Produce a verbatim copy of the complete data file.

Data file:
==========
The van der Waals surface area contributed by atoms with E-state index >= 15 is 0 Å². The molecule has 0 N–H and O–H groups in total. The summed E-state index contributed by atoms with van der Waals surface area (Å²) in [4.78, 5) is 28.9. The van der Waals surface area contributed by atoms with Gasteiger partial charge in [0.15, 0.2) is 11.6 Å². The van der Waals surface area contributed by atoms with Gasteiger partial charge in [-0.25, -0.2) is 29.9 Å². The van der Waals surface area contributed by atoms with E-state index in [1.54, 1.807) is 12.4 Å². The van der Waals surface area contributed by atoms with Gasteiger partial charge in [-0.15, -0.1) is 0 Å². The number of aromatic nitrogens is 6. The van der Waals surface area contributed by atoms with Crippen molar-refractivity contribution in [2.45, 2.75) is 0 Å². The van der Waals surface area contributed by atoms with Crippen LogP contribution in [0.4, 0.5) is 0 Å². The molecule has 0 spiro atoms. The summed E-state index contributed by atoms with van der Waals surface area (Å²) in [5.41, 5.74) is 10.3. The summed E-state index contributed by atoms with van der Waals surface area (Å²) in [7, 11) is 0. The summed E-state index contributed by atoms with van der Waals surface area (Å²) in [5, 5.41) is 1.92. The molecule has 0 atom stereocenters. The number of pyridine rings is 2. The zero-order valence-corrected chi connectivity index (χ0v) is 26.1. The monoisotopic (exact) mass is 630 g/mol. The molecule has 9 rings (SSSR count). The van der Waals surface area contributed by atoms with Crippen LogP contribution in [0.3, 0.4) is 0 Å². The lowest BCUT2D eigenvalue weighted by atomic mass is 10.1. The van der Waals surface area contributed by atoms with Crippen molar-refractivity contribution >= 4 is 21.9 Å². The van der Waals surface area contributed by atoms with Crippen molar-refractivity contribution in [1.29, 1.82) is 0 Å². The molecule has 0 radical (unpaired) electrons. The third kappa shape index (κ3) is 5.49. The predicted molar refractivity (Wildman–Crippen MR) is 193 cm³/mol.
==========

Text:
The van der Waals surface area contributed by atoms with E-state index >= 15 is 0 Å². The molecule has 0 N–H and O–H groups in total. The summed E-state index contributed by atoms with van der Waals surface area (Å²) in [4.78, 5) is 28.9. The van der Waals surface area contributed by atoms with Gasteiger partial charge in [0.15, 0.2) is 11.6 Å². The van der Waals surface area contributed by atoms with Gasteiger partial charge in [-0.25, -0.2) is 29.9 Å². The van der Waals surface area contributed by atoms with E-state index in [1.54, 1.807) is 12.4 Å². The van der Waals surface area contributed by atoms with Gasteiger partial charge in [-0.15, -0.1) is 0 Å². The number of aromatic nitrogens is 6. The van der Waals surface area contributed by atoms with Crippen molar-refractivity contribution in [2.45, 2.75) is 0 Å². The van der Waals surface area contributed by atoms with Crippen LogP contribution in [0.4, 0.5) is 0 Å². The molecule has 0 spiro atoms. The summed E-state index contributed by atoms with van der Waals surface area (Å²) in [5.41, 5.74) is 10.3. The summed E-state index contributed by atoms with van der Waals surface area (Å²) in [7, 11) is 0. The summed E-state index contributed by atoms with van der Waals surface area (Å²) in [5, 5.41) is 1.92. The molecule has 0 atom stereocenters. The number of pyridine rings is 2. The zero-order valence-corrected chi connectivity index (χ0v) is 26.1. The monoisotopic (exact) mass is 630 g/mol. The molecule has 9 rings (SSSR count). The van der Waals surface area contributed by atoms with Crippen LogP contribution in [0.3, 0.4) is 0 Å². The lowest BCUT2D eigenvalue weighted by atomic mass is 10.1. The van der Waals surface area contributed by atoms with Crippen molar-refractivity contribution >= 4 is 21.9 Å². The van der Waals surface area contributed by atoms with Crippen molar-refractivity contribution in [1.29, 1.82) is 0 Å². The molecule has 0 radical (unpaired) electrons. The third kappa shape index (κ3) is 5.49. The predicted molar refractivity (Wildman–Crippen MR) is 193 cm³/mol.